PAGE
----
Direct Subscriptions May Be the Next Level of Fan Monetization

One thing that every modern business wants is recurring income. We have seen many tech giants (Amazon

and apple

to name a few) are changing their business models from a completely sales driven model to sales with a subscription form with the goal of maintaining a stable revenue stream less susceptible to the whims of consumers. . If this strategy works for tech companies, why wouldn’t it work in the music industry as well?

As it operates today

The recorded music industry has always operated on a pure sales model, first with a physical product, and now even with streaming when you think about it. It has always been backed by a successful artist posting more frequent products. In the era of vinyl and CD albums, singles were regularly released as a marketing strategy to keep the album sold. Today, in our streaming world where the importance of albums has declined, artists and labels rely on a constant flow of new material to keep those revenues going.

The problem with this model is that you are only as good as your last hit. Release something that doesn’t resonate with your fanbase and the incoming income goes down. But what if you could keep the income steady regardless of the quality of the content? A number of artists are having great success with direct subscriptions to their fans that could pave the way for the next level of revenue generation.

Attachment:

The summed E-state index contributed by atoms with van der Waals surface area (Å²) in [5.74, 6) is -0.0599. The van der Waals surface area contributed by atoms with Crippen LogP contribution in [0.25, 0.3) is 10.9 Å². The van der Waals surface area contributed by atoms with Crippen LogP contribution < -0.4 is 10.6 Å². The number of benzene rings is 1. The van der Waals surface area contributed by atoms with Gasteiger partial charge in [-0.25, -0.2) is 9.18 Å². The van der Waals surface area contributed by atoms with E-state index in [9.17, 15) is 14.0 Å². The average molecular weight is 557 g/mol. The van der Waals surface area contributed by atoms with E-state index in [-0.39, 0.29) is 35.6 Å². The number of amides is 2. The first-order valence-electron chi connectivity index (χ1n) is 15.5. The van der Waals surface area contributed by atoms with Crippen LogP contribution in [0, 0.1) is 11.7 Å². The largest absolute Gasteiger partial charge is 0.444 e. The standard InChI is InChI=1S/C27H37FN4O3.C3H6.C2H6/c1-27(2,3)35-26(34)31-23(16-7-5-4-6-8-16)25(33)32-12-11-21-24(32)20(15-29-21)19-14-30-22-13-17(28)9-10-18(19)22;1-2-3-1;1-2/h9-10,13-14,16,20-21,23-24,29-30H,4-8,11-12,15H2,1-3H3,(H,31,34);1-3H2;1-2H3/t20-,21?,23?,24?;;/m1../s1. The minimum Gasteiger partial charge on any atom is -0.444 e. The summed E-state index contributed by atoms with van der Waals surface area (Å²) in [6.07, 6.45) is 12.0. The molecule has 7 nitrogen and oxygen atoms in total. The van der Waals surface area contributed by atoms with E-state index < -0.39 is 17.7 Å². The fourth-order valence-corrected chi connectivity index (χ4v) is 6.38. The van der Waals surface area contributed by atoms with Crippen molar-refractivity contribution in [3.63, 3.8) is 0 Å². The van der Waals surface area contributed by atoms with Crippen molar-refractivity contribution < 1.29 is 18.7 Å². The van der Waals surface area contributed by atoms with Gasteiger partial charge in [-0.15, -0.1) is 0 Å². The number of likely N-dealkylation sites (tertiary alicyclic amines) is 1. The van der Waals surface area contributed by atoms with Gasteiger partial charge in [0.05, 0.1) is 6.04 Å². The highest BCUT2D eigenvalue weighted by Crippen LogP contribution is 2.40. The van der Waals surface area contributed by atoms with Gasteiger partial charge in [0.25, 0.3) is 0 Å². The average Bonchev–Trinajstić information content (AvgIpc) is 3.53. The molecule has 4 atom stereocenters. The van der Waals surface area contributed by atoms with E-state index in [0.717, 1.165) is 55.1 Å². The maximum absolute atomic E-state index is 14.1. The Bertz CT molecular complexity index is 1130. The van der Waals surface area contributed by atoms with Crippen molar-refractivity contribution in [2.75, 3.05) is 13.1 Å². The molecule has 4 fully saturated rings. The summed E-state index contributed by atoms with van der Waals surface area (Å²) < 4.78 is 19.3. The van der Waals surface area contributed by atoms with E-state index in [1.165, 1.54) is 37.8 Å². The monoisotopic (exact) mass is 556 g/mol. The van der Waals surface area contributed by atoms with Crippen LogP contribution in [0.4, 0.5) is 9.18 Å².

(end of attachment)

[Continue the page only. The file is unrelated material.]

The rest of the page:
Enter direct subscriptions

No band today has a bigger, more rabid fan base than K-Pop group BTS. BTS ARMY has been a major factor in the group’s international popularity, and now the group and their label, Big Hit, are ready to capitalize on that popularity in a new way.

While designed to also support various Big Hits acts, BTS is most likely to benefit the most from the label’s Weverse community app. Weverse is a way to converse with groups via translation into different languages, but it also offers a store to buy merchandise. The app is said to have 1.4 million active users per day, while the store has 1.8 million users in more than 200 countries. When it comes to BTS, however, there is a premium membership level that costs $ 30 per year to become an ARMY member. There is no report on the number of subscribers yet, but it is undoubtedly huge since BTS is the main driver of the label’s success.

Then there’s Cardi B, who is reportedly already making $ 8 million per month on OnlyFans. While OnlyFans is primarily a platform for middle-class sex workers, Cardi explicitly states that she will not be showing her fans and instead will use the space to connect with them and respond to criticism. of his music. The subscription price is $ 4.99 per month, and it looks like Cardi is only scratching the surface of what she can make there. The OnlyFans income calculator predicts that she could earn up to $ 18 million per month based on her 70 million Instagram followers.

If you want an example of a classic rocker who also took the subscription route, look no further than the Neil Young Archives. The paid tier of the tier gives access to high-resolution recordings from Neil Young’s full catalog as well as a host of other features for $ 1.99 per month or $ 19.99 per year. There is no report on the number of subscribers, but you get the feeling that this is something Neil would do for free to protect his legacy. It works.

While it’s true that many underperforming artists do use a service like Patreon for fan subscriptions, A + level artists take the idea to the next level. The three examples above show that there are several strategies that can be successful. The bigger question is, will other artists follow suit?

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